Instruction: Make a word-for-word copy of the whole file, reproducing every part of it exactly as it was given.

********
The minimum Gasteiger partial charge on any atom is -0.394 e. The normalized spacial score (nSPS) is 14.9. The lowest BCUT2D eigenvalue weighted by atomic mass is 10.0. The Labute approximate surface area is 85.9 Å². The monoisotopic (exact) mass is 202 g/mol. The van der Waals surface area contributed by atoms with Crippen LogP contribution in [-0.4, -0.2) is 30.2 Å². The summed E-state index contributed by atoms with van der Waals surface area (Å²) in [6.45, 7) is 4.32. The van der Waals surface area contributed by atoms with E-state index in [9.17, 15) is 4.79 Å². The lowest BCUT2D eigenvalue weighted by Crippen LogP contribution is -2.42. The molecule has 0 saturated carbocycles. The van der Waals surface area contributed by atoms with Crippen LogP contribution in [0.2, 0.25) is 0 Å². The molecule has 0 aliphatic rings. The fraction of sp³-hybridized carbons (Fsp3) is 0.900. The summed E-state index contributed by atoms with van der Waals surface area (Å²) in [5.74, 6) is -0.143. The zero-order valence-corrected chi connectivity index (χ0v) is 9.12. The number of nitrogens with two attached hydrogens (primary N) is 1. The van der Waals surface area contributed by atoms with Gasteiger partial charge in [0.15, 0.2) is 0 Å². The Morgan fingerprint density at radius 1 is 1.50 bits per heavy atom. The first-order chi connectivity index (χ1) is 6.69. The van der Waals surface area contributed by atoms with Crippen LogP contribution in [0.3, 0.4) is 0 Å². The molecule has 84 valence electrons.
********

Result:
The minimum Gasteiger partial charge on any atom is -0.394 e. The normalized spacial score (nSPS) is 14.9. The lowest BCUT2D eigenvalue weighted by atomic mass is 10.0. The Labute approximate surface area is 85.9 Å². The monoisotopic (exact) mass is 202 g/mol. The van der Waals surface area contributed by atoms with Crippen LogP contribution in [-0.4, -0.2) is 30.2 Å². The summed E-state index contributed by atoms with van der Waals surface area (Å²) in [6.45, 7) is 4.32. The van der Waals surface area contributed by atoms with E-state index in [9.17, 15) is 4.79 Å². The lowest BCUT2D eigenvalue weighted by Crippen LogP contribution is -2.42. The molecule has 0 saturated carbocycles. The van der Waals surface area contributed by atoms with Crippen LogP contribution in [0.2, 0.25) is 0 Å². The molecule has 0 aliphatic rings. The fraction of sp³-hybridized carbons (Fsp3) is 0.900. The summed E-state index contributed by atoms with van der Waals surface area (Å²) in [5.74, 6) is -0.143. The zero-order valence-corrected chi connectivity index (χ0v) is 9.12. The number of nitrogens with two attached hydrogens (primary N) is 1. The van der Waals surface area contributed by atoms with Gasteiger partial charge in [0.15, 0.2) is 0 Å². The Morgan fingerprint density at radius 1 is 1.50 bits per heavy atom. The first-order chi connectivity index (χ1) is 6.69. The van der Waals surface area contributed by atoms with Crippen LogP contribution in [0.3, 0.4) is 0 Å². The molecule has 84 valence electrons.